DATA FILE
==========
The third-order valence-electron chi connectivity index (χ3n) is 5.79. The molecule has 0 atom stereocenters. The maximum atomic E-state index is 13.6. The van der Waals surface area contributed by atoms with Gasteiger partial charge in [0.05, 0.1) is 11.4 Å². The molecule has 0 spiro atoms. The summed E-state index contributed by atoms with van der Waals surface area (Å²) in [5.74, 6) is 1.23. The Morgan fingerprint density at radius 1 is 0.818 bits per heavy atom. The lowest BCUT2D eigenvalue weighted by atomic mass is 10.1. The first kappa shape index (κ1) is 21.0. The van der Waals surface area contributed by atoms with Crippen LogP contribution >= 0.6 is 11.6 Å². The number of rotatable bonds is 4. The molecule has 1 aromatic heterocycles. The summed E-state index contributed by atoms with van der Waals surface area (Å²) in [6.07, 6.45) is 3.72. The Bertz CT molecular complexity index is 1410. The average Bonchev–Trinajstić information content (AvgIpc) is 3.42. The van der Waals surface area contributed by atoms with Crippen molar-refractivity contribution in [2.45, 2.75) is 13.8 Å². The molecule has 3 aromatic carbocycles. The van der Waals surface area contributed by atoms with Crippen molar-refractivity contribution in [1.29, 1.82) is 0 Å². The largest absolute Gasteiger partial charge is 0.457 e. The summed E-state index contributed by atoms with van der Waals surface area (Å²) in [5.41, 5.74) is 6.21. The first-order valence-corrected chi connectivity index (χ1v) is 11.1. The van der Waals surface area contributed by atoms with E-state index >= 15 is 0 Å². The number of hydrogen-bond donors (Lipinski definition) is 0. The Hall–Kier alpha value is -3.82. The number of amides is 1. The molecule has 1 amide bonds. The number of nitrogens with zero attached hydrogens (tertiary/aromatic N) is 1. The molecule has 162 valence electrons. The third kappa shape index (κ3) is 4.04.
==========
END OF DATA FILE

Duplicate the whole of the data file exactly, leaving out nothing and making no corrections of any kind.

The third-order valence-electron chi connectivity index (χ3n) is 5.79. The molecule has 0 atom stereocenters. The maximum atomic E-state index is 13.6. The van der Waals surface area contributed by atoms with Gasteiger partial charge in [0.05, 0.1) is 11.4 Å². The molecule has 0 spiro atoms. The summed E-state index contributed by atoms with van der Waals surface area (Å²) in [5.74, 6) is 1.23. The Morgan fingerprint density at radius 1 is 0.818 bits per heavy atom. The lowest BCUT2D eigenvalue weighted by atomic mass is 10.1. The first kappa shape index (κ1) is 21.0. The van der Waals surface area contributed by atoms with Crippen LogP contribution >= 0.6 is 11.6 Å². The number of rotatable bonds is 4. The molecule has 1 aromatic heterocycles. The summed E-state index contributed by atoms with van der Waals surface area (Å²) in [6.07, 6.45) is 3.72. The Bertz CT molecular complexity index is 1410. The average Bonchev–Trinajstić information content (AvgIpc) is 3.42. The van der Waals surface area contributed by atoms with Crippen molar-refractivity contribution in [2.45, 2.75) is 13.8 Å². The molecule has 3 aromatic carbocycles. The van der Waals surface area contributed by atoms with Crippen molar-refractivity contribution in [1.29, 1.82) is 0 Å². The largest absolute Gasteiger partial charge is 0.457 e. The summed E-state index contributed by atoms with van der Waals surface area (Å²) in [5.41, 5.74) is 6.21. The first-order valence-corrected chi connectivity index (χ1v) is 11.1. The van der Waals surface area contributed by atoms with E-state index >= 15 is 0 Å². The number of hydrogen-bond donors (Lipinski definition) is 0. The Hall–Kier alpha value is -3.82. The number of amides is 1. The molecule has 1 amide bonds. The number of nitrogens with zero attached hydrogens (tertiary/aromatic N) is 1. The molecule has 162 valence electrons. The third kappa shape index (κ3) is 4.04.